What is a Managed Care Contract?

What is a Managed Care Contract

Managed care plans are the most common form of health insurance in the U.S. today. They are based on contracts between medical facilities and healthcare providers to provide care and services at a lower cost. Together, the providers who enter into the care contract form the plan’s “network.” 

Despite the fact that more than three-quarters of the American population has a health insurance plan that could be labeled “managed care plan,” many of them wouldn’t know it. Nor are they aware that the coverage they receive, the healthcare costs they pay, and the healthcare professional they can see “in their network” is largely determined by them. 

Why is that? And what is a managed care contract exactly? What are the best contract management strategies?


The purpose of managed care is clear cut, according to Christine Tobin: “Simply stated, managed care is a system that integrates the financing and delivery of appropriate health care using a comprehensive set of services. Managed care is any method of organizing health care providers to achieve the dual goals of controlling health care costs and managing quality of care.”

Currently, there are three primary forms of managed care plans. Plans that provide fewer choices cost less, whereas those with more flexibility cost more. They include:

  1. Health Maintenance Organizations (HMO) – Plans with a fixed, periodic payment that typically only pay for care provided within the network. An individual selects their primary doctor who facilitates most of their care. 
  2. Preferred Provider Organizations (PPO) – A higher costing plan consisting of groups of hospitals and other providers. It will pay for a larger share of care within the network but will still cover some costs outside of it.  
  3. Point of Service (POS) – A plan that grants the individual flexibility to choose between an HMO or a PPO each time care is needed.

Healthcare providers want to offer their patients quality care while keeping costs reasonable in payor contracting. This is where the “contract” portion of the “managed care contract” comes into play.


In simplest terms, a managed care contract is an agreement between a healthcare professional and a managed care organization (MCO) that defines the relationship (both financially and care-wise).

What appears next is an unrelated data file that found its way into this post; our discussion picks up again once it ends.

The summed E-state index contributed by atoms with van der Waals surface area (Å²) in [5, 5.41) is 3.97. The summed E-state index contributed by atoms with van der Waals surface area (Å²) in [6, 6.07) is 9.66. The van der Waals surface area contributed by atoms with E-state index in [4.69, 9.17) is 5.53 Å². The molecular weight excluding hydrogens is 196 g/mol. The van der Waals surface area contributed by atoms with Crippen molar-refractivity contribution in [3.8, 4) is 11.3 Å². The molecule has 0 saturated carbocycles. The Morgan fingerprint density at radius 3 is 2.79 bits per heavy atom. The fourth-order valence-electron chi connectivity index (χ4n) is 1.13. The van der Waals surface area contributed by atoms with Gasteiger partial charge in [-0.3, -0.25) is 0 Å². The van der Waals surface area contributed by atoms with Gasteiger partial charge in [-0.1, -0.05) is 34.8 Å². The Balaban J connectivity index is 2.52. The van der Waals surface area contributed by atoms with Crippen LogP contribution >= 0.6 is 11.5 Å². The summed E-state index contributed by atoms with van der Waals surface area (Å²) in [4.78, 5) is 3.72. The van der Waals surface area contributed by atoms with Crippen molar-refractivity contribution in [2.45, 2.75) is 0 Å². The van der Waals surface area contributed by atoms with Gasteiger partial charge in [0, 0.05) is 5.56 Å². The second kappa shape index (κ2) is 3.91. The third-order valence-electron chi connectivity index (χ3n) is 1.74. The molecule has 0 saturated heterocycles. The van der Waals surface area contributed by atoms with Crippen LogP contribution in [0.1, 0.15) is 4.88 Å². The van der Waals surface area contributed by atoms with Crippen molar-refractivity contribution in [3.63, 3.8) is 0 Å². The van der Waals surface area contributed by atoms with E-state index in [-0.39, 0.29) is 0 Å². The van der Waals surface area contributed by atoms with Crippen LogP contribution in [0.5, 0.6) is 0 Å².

The healthcare professionals entering this bond can be:

  • Individual physicians
  • Private practices
  • Hospitals

The MCO can be:

  • Provider-sponsored networks
  • Integrated delivery systems
  • Health maintenance organizations
  • Other healthcare plans

Provider credentialing


The primary element of a managed care contract is compensation for services rendered. But there are other important facets that deserve mention for managed care contracting, including:

  • Clear cut rules and standards for choosing a care provider
  • Financial incentives for enrollees to go in network
  • Programs for continued quality improvement 
  • An emphasis on ensuring that enrollees maintain their health to decrease the need for services


For providers, the provisions within a managed care contract can impact many of the crucial elements governing a healthcare organization, including:

  • Payment
  • Practices and procedures
  • Record keeping
  • Confidentiality practices
  • Office organization
  • Clinical decision-making

Healthcare reform and the emergence of managed care has added elements of complexity to the relationship between doctors, patients, and the organizations that facilitate the transaction of care. This has made it necessary for detailed, well-thought-out contracts that clearly define:

  • Who can provide the medical services
  • How they can provide medical services
  • When they can provide medical services
  • What medical services can be completed
  • How the medical service provider will be compensated for their services

Providers must carefully review the minute details of any and every contract prior to agreeing to its terms. According to FindLaw, “A good managed care contract, like any other form of business agreement, is clear, consistent, comprehensive, and concise. It will conform to both the intent of the parties, setting out their respective rights and responsibilities, and the requirements of state and federal law.” 


Negotiating managed care contracts can be a headache for providers. For that reason, it’s crucial that you understand that simply having more contracts doesn’t guarantee more value. 

At PayrHealth, our experts pinpoint contracts that perfectly match your strategy, service area, and unique offerings. Thanks to our extensive network of relationships and proven process, we can help you not only sign better managed care contracts but negotiate higher rates for both new and existing contracts. 

Interested in finding out more about how PayrHealth can be your growth solution? Let’s chat. 


NFB. Managed Health Care. https://www.nfb.org/sites/www.nfb.org/files/images/nfb/publications/vodold/mngdcare.htm

Findlaw. Managed Care Contracts. https://corporate.findlaw.com/law-library/managed-care-contracts-key-provisions-for-providers.html

JBPUB. A History of Managed Care and Health Insurance in the United States. http://samples.jbpub.com/9781284043259/Chapter1.pdf